K. Cuddington, W. J. S. Currie, M. A. Koops
Could an Asian carp population establish in the Great Lakes from a small introduction?
Biological Invasions September 2013

Bighead (Hypophthalmichthys nobilis) and Silver carp (Hypophthalmichthys molitrix) have established populations in the Mississippi, Illinois, Missouri and Maumee rivers, and because of the hydrological connections, there is now a risk that these species may establish in the Great Lake basins. It has been suggested this risk is minimal because of the small number of fish that breach containment measures, and possible mating-finding difficulties as a consequence. Using literature data, we parameterize a stage- and river-structured population model and examine the probability of a small number of fish establishing a population in one of the Great Lakes. We find that for sexual maturity earlier than age 5, there can be a significant risk of establishment with a very small number of fish (<20) in a lake basin with 10 or fewer spawning rivers. If all fish locate spawning rivers, mating is quite probable for very few spawning rivers. The subdivision of a few spawning adults across a large number rivers does reduce the probability of successful mating, but once a threshold number of fish is reached (dependent on the number of spawning rivers and the probability of fish locating a river), then mating success is very likely. Environmental stochasticity that reduces spawning success and juvenile survival predictably reduces establishment probability, but if spawning rivers have environmental conditions that fluctuate out of phase, this impact is much reduced. As expected, the most hazardous containment breach scenario is if barriers are continually leaky, and a small number of fish are introduced into the lake basin each year. In contrast, a single introduction represents a lower risk of establishment. Overall, the model suggests that establishment is quite likely (>75 % probability) for a large number of scenarios involving a small number of founding individuals (

Ortega-S, J. A., Ibarra-Flores, F. A., Melgoza, A., Gonzalez-Valenzuela, E. A., Martin-Rivera, M. H., Ávila-Curiel, J. M., Ayala-Alvares, F., Pinedo, C. and Rivero, O. (2013), Exotic grasses and wildlife in northern Mexico. Wildlife Society Bulletin. doi: 10.1002/wsb.325
Seeding exotic grasses remains a common practice to increase forage production for cattle in northern Mexico. Even while interest in wildlife conservation and management has been increasing since the late 1990s because of the economic value of wildlife for sport hunting, cattle production still represents an important part of the ranch income. Our objective was to review the available information on exotic grasses and its effect on native rangelands and wildlife. To obtain the information included in this article, we reviewed the published information and personal information and observations. Ranchers need to balance and make commitments to optimize cattle and wildlife economic output. In general, the negative perception of biologists, ranchers, and the general public toward exotic grasses is less pronounced than in the United States even when the ecological benefits of maintaining healthy native rangelands is well-understood. Differences in primary productivity and domestic animal production between exotic and native grasses are well-documented; however, information on impacts of exotic grasses on wildlife is extremely limited. The preservation of native rangelands is important; however, exotic grasses will continue to be seeded in northern Mexico as long as cattle production remains an important economic activity. Exotic grasses in many cases will be impossible to eradicate; therefore, management will be necessary to ensure optimization of habitat for livestock and wildlife species. In this context many research questions need to be answered to optimize domestic livestock production and maintain healthy wildlife populations. Governments, non-governmental organizations, and other entities interested in conservation should combine efforts and develop incentive programs for ranchers to preserve native rangelands in Mexico and to avoid seeding exotic grasses.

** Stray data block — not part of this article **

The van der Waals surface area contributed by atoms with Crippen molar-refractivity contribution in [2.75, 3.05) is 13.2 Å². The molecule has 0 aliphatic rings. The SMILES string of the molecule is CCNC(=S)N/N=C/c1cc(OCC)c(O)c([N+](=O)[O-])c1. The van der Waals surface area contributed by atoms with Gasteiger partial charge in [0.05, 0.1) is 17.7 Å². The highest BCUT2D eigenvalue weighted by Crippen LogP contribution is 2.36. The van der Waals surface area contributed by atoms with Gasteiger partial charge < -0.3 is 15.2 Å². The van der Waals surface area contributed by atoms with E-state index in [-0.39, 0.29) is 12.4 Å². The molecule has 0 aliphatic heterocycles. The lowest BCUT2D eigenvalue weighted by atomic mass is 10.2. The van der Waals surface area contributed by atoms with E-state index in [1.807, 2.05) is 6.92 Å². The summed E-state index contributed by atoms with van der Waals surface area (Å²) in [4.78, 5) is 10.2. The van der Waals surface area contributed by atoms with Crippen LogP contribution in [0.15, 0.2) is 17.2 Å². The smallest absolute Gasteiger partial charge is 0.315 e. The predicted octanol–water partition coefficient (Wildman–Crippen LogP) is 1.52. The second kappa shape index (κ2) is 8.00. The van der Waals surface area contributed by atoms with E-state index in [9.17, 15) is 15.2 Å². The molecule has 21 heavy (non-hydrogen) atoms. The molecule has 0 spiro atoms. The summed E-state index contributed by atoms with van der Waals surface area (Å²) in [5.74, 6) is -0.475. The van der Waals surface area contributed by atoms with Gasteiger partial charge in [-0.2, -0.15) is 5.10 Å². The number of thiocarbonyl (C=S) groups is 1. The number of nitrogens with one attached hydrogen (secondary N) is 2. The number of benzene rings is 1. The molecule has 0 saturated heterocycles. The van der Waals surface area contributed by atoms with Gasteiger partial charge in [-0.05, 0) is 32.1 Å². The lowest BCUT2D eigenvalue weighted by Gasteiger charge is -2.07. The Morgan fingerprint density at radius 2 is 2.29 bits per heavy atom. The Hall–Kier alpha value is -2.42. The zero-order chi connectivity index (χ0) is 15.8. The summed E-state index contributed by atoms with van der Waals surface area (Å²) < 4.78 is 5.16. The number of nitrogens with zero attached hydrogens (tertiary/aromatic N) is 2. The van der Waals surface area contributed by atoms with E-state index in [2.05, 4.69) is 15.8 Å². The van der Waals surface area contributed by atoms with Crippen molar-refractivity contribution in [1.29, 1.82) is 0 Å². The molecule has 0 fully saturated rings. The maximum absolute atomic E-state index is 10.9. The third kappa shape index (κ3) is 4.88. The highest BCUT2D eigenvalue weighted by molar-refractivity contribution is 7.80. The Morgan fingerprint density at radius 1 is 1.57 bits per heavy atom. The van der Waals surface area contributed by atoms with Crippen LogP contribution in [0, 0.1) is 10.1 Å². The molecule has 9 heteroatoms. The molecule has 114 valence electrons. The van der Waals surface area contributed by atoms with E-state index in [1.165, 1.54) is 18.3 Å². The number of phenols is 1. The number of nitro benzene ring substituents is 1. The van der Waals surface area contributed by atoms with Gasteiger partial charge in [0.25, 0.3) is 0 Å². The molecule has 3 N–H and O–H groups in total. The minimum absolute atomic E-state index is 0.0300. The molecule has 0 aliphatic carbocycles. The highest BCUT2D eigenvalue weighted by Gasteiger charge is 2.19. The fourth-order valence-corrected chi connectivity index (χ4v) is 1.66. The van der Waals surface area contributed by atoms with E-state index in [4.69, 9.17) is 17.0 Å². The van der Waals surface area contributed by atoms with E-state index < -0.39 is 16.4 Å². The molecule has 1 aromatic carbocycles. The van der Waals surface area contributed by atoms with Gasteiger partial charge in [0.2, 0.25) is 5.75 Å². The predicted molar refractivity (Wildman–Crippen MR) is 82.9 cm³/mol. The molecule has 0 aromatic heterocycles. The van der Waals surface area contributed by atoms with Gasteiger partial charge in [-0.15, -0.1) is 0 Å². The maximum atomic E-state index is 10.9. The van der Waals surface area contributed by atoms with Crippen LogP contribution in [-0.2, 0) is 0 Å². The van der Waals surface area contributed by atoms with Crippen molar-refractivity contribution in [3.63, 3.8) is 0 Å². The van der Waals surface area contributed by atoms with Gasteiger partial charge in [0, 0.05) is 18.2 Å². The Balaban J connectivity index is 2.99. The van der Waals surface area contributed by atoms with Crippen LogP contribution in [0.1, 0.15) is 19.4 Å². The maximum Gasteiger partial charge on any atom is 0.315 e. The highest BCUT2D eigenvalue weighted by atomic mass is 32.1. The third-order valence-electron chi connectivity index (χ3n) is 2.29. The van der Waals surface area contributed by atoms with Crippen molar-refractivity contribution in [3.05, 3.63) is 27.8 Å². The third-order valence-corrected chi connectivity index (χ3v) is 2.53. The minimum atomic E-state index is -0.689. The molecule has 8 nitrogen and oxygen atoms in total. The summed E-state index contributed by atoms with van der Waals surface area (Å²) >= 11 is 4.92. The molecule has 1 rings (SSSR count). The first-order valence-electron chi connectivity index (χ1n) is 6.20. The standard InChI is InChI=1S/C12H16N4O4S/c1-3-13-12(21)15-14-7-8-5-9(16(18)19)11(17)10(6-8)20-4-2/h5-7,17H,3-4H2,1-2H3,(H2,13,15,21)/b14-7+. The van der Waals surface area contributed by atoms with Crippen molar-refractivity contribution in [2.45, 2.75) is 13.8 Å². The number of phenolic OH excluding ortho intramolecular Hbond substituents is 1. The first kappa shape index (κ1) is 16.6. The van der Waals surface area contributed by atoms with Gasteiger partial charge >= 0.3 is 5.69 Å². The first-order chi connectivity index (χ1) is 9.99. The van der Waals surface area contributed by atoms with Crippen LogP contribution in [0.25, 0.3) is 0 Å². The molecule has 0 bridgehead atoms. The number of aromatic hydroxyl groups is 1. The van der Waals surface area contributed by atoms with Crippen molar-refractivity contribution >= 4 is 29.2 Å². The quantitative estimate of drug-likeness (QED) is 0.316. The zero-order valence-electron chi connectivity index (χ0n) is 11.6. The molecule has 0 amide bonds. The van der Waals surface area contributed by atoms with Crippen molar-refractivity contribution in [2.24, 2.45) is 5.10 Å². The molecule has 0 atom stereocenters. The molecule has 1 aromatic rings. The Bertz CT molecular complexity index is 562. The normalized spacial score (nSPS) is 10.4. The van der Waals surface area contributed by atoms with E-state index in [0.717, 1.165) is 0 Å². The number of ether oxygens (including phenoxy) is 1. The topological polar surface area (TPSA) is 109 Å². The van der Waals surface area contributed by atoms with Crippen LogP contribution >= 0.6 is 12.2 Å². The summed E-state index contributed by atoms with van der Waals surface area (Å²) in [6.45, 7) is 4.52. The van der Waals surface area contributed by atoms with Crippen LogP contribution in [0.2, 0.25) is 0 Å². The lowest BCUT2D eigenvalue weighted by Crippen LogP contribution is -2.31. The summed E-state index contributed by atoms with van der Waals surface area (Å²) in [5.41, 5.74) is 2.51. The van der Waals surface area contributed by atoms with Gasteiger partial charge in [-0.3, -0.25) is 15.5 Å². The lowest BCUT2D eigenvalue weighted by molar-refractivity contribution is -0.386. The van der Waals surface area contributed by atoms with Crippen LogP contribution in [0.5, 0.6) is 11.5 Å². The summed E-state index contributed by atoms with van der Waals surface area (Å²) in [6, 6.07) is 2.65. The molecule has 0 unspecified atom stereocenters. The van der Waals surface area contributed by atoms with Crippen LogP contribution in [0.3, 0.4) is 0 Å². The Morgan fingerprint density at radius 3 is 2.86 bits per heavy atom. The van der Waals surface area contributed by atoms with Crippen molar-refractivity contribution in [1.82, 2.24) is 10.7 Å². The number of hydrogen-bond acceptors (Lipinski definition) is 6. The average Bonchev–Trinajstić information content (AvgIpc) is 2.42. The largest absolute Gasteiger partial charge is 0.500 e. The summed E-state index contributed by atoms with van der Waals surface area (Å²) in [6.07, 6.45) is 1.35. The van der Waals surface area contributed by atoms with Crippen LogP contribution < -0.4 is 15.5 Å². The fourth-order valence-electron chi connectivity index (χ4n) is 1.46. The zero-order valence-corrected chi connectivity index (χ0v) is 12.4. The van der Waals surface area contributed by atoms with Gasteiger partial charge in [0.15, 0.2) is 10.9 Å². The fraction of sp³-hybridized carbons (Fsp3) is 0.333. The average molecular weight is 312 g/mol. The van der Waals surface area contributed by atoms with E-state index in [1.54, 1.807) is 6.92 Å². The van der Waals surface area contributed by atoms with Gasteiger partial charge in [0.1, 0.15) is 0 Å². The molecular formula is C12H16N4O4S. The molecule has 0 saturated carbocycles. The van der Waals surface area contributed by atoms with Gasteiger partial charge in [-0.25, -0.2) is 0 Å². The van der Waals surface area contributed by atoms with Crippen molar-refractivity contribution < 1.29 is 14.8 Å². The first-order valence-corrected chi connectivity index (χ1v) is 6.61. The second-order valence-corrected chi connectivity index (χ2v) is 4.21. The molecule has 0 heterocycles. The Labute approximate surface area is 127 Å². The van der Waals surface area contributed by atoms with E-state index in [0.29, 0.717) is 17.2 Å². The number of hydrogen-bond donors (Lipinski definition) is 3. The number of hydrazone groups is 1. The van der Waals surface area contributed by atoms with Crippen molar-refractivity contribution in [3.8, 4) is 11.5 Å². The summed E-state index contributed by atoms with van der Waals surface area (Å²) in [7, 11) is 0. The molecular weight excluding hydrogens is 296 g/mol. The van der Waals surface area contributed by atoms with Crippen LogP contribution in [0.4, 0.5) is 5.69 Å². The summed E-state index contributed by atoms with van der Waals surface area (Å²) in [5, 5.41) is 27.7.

Rypel, A. L. (2013), Do invasive freshwater fish species grow better when they are invasive?. Oikos. doi: 10.1111/j.1600-0706.2013.00530.x
A frequent assumption in invasion ecology is that invasive species have enhanced growth rates in their invasive ranges. However, invasions frequently occur in sub-tropical and tropical environments where growth could be higher simply due to climatic conditions rather than novel habitat. In this study, a meta-analysis of growth rates (length-at-age data) was completed for six invasive freshwater fish species: common carp Cyprinus carpio, largemouth bass Micropterus salmoides, brown trout Salmo trutta, brown bullhead Ictalurus nebulosus, flathead catfish Pylodictis olivaris and northern snakehead Channa argus. Significant effects of climate on growth were observed for all species except common carp, and following normalization of growth for climate effects, a range of growth responses between native and invasive populations were revealed. Two species (brown trout, flathead catfish) showed significantly increased growth rates in invasive compared to native ranges, but two species (common carp, largemouth bass) showed significantly faster growth in native ranges, and two other species (northern snakehead, brown bullhead) showed no difference in growth rates. No species showed both significantly enhanced growth rates and initial sizes in invasive compared to native ranges. Using the comparative method, countergradient growth variations were apparent for all species within their native ranges and for all but one species in invasive ranges. Invasive populations of freshwater fish do not always grow faster when invasive and future studies need to consider growth covariates (e.g. climate and countergradient growth) prior to comparing life-history differences between invasive and native populations.